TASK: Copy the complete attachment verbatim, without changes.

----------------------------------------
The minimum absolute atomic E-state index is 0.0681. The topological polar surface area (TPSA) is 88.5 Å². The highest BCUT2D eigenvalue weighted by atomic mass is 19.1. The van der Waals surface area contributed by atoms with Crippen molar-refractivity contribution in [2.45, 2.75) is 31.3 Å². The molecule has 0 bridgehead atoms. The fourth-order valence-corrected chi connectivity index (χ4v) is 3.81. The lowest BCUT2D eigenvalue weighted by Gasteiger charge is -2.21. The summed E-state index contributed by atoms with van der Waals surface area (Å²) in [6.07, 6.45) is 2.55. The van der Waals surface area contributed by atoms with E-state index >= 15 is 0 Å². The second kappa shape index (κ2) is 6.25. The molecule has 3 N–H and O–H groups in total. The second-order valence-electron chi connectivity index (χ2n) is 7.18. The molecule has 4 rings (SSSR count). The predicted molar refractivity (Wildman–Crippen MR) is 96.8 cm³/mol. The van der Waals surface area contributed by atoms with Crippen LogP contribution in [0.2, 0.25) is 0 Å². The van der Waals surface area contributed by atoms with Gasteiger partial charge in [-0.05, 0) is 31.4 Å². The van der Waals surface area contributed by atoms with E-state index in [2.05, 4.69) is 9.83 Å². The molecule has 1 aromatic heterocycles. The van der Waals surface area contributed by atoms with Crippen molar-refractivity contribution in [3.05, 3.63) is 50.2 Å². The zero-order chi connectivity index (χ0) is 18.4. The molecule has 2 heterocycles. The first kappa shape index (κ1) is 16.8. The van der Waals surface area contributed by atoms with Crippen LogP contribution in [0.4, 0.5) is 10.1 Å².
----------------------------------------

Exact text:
The minimum absolute atomic E-state index is 0.0681. The topological polar surface area (TPSA) is 88.5 Å². The highest BCUT2D eigenvalue weighted by atomic mass is 19.1. The van der Waals surface area contributed by atoms with Crippen molar-refractivity contribution in [2.45, 2.75) is 31.3 Å². The molecule has 0 bridgehead atoms. The fourth-order valence-corrected chi connectivity index (χ4v) is 3.81. The lowest BCUT2D eigenvalue weighted by Gasteiger charge is -2.21. The summed E-state index contributed by atoms with van der Waals surface area (Å²) in [6.07, 6.45) is 2.55. The van der Waals surface area contributed by atoms with E-state index >= 15 is 0 Å². The second kappa shape index (κ2) is 6.25. The molecule has 3 N–H and O–H groups in total. The second-order valence-electron chi connectivity index (χ2n) is 7.18. The molecule has 4 rings (SSSR count). The predicted molar refractivity (Wildman–Crippen MR) is 96.8 cm³/mol. The van der Waals surface area contributed by atoms with Crippen LogP contribution in [0.2, 0.25) is 0 Å². The van der Waals surface area contributed by atoms with Gasteiger partial charge in [-0.05, 0) is 31.4 Å². The van der Waals surface area contributed by atoms with E-state index in [2.05, 4.69) is 9.83 Å². The molecule has 1 aromatic heterocycles. The van der Waals surface area contributed by atoms with Crippen molar-refractivity contribution in [3.05, 3.63) is 50.2 Å². The zero-order chi connectivity index (χ0) is 18.4. The molecule has 2 heterocycles. The first kappa shape index (κ1) is 16.8. The van der Waals surface area contributed by atoms with Crippen LogP contribution in [0.4, 0.5) is 10.1 Å².